Our Forensic and Valuations team has seen a significant increase in the number of intellectual property (“IP”) valuations being requested for a range of purposes, including FRS102, requiring greater recognition of intangible assets in business combinations.
Reasons for valuing IP include:
- Transferring the IP to another company
- The sale of a company - the value of a company may be its net assets which include IP
- Licencing out the IP to third parties
- As part of business combinations
- For strategic purposes
- To assist with legal disputes
- In securing finance
IP can often be one of the most valuable assets within a company, yet the value and importance are often not fully understood.
Many companies’ most important assets include intangible assets such as their brand. A government report in 2016 stated that UK investment in intangible or knowledge assets has exceeded that for tangible assets since the early 2000s.
Protecting and valuing these assets is a key requirement in order to exploit them. In 2014 the government estimated that only about 53% of UK market sector's intangible investment was protected by Intellectual Property Rights.
Often companies will not recognise their intangible assets separately and sometimes fail to protect them adequately. Identifying and protecting the assets is essential and that’s where clients need their lawyers and accountants to help.
Given the rise of cybercrime, having the right protection in place is becoming increasingly important. Some intangible assets are easier to protect than others, for example trademarks, patents and copyrights are easier to protect than knowhow, customer lists, customer relationships and workforce etc.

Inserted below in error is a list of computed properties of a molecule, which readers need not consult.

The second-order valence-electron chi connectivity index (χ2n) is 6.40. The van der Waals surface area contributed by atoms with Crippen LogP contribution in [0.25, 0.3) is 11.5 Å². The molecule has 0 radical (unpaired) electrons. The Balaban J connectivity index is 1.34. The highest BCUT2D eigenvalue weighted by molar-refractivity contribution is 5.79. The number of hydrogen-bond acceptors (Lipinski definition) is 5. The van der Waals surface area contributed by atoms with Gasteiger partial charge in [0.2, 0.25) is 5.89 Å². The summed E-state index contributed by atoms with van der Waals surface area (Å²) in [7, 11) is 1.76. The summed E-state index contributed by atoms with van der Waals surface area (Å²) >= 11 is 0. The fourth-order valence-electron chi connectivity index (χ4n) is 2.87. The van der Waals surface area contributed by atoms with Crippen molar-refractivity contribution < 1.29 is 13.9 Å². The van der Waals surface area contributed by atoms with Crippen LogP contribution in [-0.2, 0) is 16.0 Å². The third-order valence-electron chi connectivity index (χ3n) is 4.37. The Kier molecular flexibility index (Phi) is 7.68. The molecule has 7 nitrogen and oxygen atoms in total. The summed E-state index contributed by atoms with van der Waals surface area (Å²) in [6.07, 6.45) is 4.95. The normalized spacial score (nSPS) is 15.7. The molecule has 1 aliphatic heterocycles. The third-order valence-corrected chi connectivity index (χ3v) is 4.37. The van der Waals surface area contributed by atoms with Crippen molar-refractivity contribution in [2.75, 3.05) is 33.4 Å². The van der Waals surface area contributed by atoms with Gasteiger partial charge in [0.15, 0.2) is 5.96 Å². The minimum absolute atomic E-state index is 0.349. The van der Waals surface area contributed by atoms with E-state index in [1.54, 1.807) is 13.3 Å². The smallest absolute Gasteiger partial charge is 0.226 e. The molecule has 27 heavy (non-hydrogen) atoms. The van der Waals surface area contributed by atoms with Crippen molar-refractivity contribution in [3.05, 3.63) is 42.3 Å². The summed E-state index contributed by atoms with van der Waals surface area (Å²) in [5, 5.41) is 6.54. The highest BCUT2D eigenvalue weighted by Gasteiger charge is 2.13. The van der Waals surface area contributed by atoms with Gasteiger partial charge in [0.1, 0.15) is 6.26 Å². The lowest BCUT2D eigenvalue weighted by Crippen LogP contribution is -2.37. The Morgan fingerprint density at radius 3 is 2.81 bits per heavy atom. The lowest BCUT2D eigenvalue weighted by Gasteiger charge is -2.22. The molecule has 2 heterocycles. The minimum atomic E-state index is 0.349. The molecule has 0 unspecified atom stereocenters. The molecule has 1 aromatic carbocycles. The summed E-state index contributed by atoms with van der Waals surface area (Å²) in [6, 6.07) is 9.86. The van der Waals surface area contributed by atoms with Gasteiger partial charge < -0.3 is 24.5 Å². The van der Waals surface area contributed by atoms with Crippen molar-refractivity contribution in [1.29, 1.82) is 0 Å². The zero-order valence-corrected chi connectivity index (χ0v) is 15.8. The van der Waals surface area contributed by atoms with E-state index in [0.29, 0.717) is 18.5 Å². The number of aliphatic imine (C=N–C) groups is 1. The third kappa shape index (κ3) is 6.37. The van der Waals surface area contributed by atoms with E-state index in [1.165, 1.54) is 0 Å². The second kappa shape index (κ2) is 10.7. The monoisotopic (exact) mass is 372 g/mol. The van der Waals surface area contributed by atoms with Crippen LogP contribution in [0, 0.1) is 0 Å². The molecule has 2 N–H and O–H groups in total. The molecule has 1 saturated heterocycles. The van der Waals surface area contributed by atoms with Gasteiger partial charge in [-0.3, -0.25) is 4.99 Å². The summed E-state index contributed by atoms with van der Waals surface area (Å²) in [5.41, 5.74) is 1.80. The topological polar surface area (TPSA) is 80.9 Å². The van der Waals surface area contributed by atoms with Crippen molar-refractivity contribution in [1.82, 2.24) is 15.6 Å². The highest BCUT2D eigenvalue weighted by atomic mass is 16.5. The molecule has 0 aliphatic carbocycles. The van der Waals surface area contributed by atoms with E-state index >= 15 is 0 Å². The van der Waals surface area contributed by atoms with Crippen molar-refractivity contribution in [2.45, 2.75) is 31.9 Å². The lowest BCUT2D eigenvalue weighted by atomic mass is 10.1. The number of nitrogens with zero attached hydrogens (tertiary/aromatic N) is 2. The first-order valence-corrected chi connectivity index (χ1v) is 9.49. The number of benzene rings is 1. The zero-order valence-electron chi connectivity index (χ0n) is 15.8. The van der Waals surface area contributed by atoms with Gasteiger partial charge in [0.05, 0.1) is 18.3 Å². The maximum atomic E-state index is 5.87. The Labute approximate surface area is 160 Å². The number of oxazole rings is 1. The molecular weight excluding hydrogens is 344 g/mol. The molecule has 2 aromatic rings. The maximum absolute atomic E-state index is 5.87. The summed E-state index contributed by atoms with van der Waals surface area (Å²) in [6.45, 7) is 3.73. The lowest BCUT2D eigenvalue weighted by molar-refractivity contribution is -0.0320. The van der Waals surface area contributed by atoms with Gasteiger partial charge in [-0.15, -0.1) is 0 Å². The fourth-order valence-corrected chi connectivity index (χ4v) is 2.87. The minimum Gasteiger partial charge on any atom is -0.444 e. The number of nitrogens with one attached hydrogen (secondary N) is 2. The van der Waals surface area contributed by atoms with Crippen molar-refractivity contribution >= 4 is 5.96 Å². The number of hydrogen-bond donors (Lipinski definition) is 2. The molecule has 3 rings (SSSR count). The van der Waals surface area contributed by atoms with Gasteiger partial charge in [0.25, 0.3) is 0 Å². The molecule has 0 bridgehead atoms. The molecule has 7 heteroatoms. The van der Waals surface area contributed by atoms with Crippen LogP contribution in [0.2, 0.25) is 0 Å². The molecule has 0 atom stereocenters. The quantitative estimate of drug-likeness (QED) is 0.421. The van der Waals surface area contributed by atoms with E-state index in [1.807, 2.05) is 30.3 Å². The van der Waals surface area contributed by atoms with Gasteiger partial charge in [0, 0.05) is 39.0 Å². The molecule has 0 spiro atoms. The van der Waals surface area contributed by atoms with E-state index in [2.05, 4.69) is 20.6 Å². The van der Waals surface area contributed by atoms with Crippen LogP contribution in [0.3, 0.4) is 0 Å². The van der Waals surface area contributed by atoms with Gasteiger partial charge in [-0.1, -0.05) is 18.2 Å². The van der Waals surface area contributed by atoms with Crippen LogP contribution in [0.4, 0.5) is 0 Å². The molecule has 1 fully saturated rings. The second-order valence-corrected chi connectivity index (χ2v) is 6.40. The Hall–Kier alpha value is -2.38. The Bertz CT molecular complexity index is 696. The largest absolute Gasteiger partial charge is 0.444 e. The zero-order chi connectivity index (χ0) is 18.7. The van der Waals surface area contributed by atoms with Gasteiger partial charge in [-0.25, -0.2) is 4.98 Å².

In terms of trademark, patent and design protections, there has been speculation around IP laws as a result of Brexit and whether IP will continue to be protected in EU Member States. Not all the facts are known yet but the government maintains that the UK still remains one of the best places in the world to obtain and protect intellectual property (https://www.gov.uk/government/news/ip-and-brexit-the-facts).
In terms of asset recognition, valuing IP can often be complex and requires knowledge of the business and asset. Valuations are often based around earnings, however IP can often need valuing before it has generated any income or profit. This demands an understanding of a variety of IP valuation methodologies, particularly when working with clients with interests in the technology sector - including software developers, digital media firms, telecoms companies, pharmaceutical etc.
The methodology and recognition of IP we apply is often dependant on the financial information available, which often includes significant discussion with management teams.
In summary, for many businesses, IP is fundamental to its success and represents a valuable yet often unrecognised asset. Companies need to ensure adequate protection for their IP, so accurately assessing the value of IP ensures they can maximise its contribution to their businesses.
For further information on this topic, please contact Tom Wacher here.